Question to the Minister for Agriculture, Food and the Marine (Mr. Simon Coveney, TD)
To ask the Minister for Agriculture, Food and the Marine the subsidies available to tobacco growers under the Common Agricultural Policy; his plans to alter these; and if he will make a statement on the matter. – Jerry Buttimer
For WRITTEN ANSWER on Tuesday, 31 March 2015.
Tobacco is grown in 12 countries in the EU. The main producers are Italy, Bulgaria, Greece, Spain and Poland. These countries account for 85% of the EU tobacco growing. Tobacco cultivation represents 100,000 hectares along with 60,000 specialist producers for this sector. The EU produces up to 200,000 tonnes of dried tobacco leaves per year which is less than 3% of the global yearly raw tobacco production, and imports some 400,000 tonnes a year, mainly from Africa and America. The EU exports up to 100,000 tonnes a year.
In April 2004 the EU Council of Agriculture Ministers decided to reform the raw tobacco sector along the same principles as the CAP reform of June 2003. The system of production quotas was abolished and financial support was decoupled from production. EU Member States covered by the tobacco regime were given a transition period to adjust between 2006 and 2009. During this period, these Member States could either completely break (decoupling) the link between production and the financial link provided to the tobacco sector or continue to link part of the provided aid to production. Decoupling aid from production allows producers to grow other crops if they wish while maintaining incomes.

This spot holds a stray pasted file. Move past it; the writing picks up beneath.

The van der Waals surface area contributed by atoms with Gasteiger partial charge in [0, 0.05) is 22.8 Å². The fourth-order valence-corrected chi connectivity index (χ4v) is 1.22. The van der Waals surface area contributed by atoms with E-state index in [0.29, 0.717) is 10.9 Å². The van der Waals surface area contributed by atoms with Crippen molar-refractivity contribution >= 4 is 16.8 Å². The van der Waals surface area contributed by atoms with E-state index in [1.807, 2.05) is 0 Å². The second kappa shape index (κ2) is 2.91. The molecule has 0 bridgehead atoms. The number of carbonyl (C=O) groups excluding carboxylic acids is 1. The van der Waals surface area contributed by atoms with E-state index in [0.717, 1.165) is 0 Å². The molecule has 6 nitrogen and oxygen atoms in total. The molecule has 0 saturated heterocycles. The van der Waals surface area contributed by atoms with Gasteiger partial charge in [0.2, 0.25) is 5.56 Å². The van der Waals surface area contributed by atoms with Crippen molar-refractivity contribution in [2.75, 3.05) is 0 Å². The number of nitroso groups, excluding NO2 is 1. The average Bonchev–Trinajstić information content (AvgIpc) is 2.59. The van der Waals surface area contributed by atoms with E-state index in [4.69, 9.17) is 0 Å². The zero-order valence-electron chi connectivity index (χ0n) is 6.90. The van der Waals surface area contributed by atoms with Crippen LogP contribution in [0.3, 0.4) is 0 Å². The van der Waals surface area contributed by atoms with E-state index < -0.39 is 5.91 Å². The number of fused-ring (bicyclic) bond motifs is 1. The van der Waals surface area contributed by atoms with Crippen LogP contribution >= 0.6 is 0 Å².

Since 1st January 2010 the EU has not granted any specific subsidies for raw tobacco production with 50% of the previous tobacco aid incorporated in to the direct payment system and the other 50% went into the EU’s Rural Development Programmes, particularly in tobacco growing regions. The tobacco crop is now treated along with other crops for example cereals under the Single Payment Scheme of the Common Agriculture Policy.